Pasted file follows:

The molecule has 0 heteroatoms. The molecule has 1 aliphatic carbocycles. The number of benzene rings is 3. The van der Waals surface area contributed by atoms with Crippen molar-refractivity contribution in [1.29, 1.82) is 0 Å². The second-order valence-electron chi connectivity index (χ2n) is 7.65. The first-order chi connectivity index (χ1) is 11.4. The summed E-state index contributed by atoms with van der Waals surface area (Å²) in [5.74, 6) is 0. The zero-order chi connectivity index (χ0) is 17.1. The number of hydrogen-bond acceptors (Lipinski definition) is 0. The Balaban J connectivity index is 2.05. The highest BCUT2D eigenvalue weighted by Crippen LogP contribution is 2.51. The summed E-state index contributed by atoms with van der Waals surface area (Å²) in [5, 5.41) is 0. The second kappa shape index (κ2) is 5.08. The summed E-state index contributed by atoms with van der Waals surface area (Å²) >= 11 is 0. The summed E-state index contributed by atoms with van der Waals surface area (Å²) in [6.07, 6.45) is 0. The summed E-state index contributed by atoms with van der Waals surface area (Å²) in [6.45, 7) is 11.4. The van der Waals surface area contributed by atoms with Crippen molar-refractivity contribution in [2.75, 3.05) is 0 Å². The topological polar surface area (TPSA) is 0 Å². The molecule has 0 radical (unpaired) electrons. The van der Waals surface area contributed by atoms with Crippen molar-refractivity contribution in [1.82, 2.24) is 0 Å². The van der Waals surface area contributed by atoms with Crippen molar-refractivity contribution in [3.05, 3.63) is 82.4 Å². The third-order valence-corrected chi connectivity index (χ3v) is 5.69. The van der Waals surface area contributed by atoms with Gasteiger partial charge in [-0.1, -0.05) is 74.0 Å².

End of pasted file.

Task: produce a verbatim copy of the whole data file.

The molecule has 0 heteroatoms. The molecule has 1 aliphatic carbocycles. The number of benzene rings is 3. The van der Waals surface area contributed by atoms with Crippen molar-refractivity contribution in [1.29, 1.82) is 0 Å². The second-order valence-electron chi connectivity index (χ2n) is 7.65. The first-order chi connectivity index (χ1) is 11.4. The summed E-state index contributed by atoms with van der Waals surface area (Å²) in [5.74, 6) is 0. The zero-order chi connectivity index (χ0) is 17.1. The number of hydrogen-bond acceptors (Lipinski definition) is 0. The Balaban J connectivity index is 2.05. The highest BCUT2D eigenvalue weighted by Crippen LogP contribution is 2.51. The summed E-state index contributed by atoms with van der Waals surface area (Å²) in [5, 5.41) is 0. The second kappa shape index (κ2) is 5.08. The summed E-state index contributed by atoms with van der Waals surface area (Å²) >= 11 is 0. The summed E-state index contributed by atoms with van der Waals surface area (Å²) in [6.07, 6.45) is 0. The summed E-state index contributed by atoms with van der Waals surface area (Å²) in [6.45, 7) is 11.4. The van der Waals surface area contributed by atoms with Crippen molar-refractivity contribution in [2.75, 3.05) is 0 Å². The topological polar surface area (TPSA) is 0 Å². The molecule has 0 radical (unpaired) electrons. The van der Waals surface area contributed by atoms with Crippen molar-refractivity contribution in [1.82, 2.24) is 0 Å². The van der Waals surface area contributed by atoms with Crippen molar-refractivity contribution in [3.05, 3.63) is 82.4 Å². The third-order valence-corrected chi connectivity index (χ3v) is 5.69. The van der Waals surface area contributed by atoms with Gasteiger partial charge in [-0.1, -0.05) is 74.0 Å².